As the nucleus relaxes – let’s say – it sheds photons in a pre-arranged sequence, like notes being played in a chord. Once it sheds the first photon – or plays the first note– it has to keep shedding photons from that sequence. It has to keep playing notes from the same chord. For each element, there are several chords its atoms can choose to play as they decay. This is what is seen on the Radioactive Orchestra website.
Pick an element and play it. Look closely at the nucleus: The protons and neutrons (the red and blue spheres) are bouncing around. They’re excited. Suddenly, they release a little energy. We see this in the form of a squiggly colored line. The nucleus has ejected a photon – a little packet of light. We see on the right that the first note has been chosen, represented by a blue bar.
Now, the nucleus is going to continue emitting photons until it gets back to its ground state – its preferred energy level. It emits photons along a set decay sequence – playing specific notes in the chord dictated by the first note. We see this as the blue bars. The orchestra continues to play through every possible chord – every potential decay sequence– that a given nucleus can go through and then repeats itself. Enterprising DJs turn these pings into music.
[Extreme radioactive orchestration. By DJ Axel Boman.]
It’s a novel musical (and visual) representation of quantum mechanics, but it has two main flaws that prevent it from reaching its potential.
First is that lackluster explanation of what is going on. I’ll give the creators the benefit of the doubt, though, because translating a scientific explanation into English isn’t exactly easy. Even so, their orchestra targets the everyday man, and while John Smith may be able to appreciate a cool atomic beat, he won’t get anything out of the explanation. A semester of quantum mechanics would be needed to have even a basic grasp of what they’re saying.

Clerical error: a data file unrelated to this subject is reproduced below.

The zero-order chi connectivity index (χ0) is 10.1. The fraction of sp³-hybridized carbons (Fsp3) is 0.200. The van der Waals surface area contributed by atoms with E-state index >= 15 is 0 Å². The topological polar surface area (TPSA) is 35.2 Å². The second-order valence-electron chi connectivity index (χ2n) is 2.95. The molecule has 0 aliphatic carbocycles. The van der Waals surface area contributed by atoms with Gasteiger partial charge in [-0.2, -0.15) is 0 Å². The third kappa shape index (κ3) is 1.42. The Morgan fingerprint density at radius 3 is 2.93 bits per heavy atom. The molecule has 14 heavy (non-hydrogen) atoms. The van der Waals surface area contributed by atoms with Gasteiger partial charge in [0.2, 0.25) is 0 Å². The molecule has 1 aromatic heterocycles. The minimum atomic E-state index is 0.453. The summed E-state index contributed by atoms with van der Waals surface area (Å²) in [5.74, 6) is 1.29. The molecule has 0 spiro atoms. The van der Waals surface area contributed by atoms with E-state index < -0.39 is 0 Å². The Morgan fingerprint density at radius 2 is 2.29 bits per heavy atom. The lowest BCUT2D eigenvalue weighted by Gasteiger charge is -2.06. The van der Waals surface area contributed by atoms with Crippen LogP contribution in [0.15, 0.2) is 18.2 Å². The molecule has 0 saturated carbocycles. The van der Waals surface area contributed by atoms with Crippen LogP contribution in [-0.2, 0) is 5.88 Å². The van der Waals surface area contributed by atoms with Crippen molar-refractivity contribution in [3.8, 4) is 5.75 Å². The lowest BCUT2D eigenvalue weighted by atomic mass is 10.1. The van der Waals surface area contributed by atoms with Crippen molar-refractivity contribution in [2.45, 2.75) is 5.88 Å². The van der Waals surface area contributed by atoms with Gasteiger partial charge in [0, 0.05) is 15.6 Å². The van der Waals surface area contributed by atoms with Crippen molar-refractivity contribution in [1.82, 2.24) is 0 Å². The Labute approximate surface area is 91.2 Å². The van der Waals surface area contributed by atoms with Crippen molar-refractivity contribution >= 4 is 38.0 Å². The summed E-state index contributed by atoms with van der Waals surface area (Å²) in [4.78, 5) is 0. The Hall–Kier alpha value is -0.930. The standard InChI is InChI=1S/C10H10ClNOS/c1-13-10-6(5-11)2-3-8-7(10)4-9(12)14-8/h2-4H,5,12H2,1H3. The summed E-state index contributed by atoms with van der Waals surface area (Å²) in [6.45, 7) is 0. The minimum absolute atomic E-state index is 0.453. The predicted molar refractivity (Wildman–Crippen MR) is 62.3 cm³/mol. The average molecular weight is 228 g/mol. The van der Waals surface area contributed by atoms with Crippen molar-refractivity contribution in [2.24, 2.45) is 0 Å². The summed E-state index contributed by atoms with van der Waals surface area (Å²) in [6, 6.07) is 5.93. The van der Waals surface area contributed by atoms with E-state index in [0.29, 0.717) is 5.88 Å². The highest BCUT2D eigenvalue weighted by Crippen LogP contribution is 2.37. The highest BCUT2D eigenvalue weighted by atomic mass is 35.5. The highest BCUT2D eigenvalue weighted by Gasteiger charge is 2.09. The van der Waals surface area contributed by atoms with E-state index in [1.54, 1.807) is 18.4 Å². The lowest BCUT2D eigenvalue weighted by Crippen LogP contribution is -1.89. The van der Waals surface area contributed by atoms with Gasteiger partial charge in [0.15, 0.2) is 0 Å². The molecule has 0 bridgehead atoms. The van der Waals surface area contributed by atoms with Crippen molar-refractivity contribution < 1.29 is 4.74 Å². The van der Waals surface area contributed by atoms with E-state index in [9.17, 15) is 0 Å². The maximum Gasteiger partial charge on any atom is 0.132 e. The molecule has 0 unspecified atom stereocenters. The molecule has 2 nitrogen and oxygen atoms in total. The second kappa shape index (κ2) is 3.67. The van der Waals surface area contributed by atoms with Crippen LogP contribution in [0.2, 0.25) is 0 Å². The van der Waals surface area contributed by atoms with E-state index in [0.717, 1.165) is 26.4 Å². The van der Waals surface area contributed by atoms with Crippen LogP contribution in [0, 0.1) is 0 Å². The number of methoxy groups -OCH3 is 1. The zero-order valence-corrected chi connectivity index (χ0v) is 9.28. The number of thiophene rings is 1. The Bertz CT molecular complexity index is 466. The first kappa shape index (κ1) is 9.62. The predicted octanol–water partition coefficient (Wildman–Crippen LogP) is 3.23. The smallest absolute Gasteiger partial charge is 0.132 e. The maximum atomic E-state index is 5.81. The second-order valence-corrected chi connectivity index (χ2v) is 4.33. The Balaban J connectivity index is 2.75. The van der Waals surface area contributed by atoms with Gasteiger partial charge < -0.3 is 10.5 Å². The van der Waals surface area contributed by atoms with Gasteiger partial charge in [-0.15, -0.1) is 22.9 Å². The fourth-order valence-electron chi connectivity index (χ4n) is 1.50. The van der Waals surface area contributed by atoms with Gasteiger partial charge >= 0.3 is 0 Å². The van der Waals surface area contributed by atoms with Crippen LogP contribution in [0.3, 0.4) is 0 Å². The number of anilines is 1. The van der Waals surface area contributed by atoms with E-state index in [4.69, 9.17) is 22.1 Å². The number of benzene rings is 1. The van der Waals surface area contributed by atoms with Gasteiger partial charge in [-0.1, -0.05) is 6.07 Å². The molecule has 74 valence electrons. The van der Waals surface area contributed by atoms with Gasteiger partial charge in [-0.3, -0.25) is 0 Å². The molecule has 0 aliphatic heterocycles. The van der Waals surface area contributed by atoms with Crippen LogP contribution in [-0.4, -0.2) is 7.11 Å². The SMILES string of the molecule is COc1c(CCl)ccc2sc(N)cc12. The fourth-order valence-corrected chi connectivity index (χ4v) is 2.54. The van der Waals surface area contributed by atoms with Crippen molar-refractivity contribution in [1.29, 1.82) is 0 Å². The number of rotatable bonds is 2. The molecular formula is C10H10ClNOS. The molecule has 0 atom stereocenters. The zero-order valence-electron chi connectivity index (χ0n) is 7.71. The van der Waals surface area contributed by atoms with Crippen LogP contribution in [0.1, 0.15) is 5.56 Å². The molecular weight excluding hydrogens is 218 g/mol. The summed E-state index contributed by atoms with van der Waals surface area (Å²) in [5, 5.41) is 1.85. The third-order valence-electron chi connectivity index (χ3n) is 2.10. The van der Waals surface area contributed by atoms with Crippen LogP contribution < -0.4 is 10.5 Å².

The other big flaw is one of terminology. The title “Radioactive Orchestra” is misleading, chiefly the word “radioactive” which evokes thoughts of alpha and beta particles and the high-energy gamma rays that are emitted by radioactive elements trying to stabilize themselves. This emission is also known as “decay.”
There are two types of decay, then, when it comes to atoms. The one represented by the Radioactive Orchestra happens when an energized nucleus decays to a ground-state nucleus. The byproduct of this decay is low-energy photons (and an imaginary electronic ping).
Radioactive decay, on the other hand, happens when a radioactive element gains or loses a proton, and changes its personality, becoming a new element. This is the kind of decay that can harm humans and animals and not the decay depicted by the orchestra. Unfortunately, the authors’ explanation doesn’t make this clear.
Calling the web site the “Radioactive Orchestra” implies that all of the decay shown is this second type of decay – the one that changes what an element is. Since there’s no indication on the website of any of the musical performers changing their identities, we know this is not what they are depicting.
Additionally, while some of the isotopes on this chart are radioactive, not all are. The only possible explanation for calling the orchestra radioactive is that when a nucleus emits a photon, it is emitting radiation (albeit a small amount) because photons are light and light is radiation. But that isn’t enough. They would have done better to call it the “Elemental Orchestra” or the “Excited Isotope Music Box.”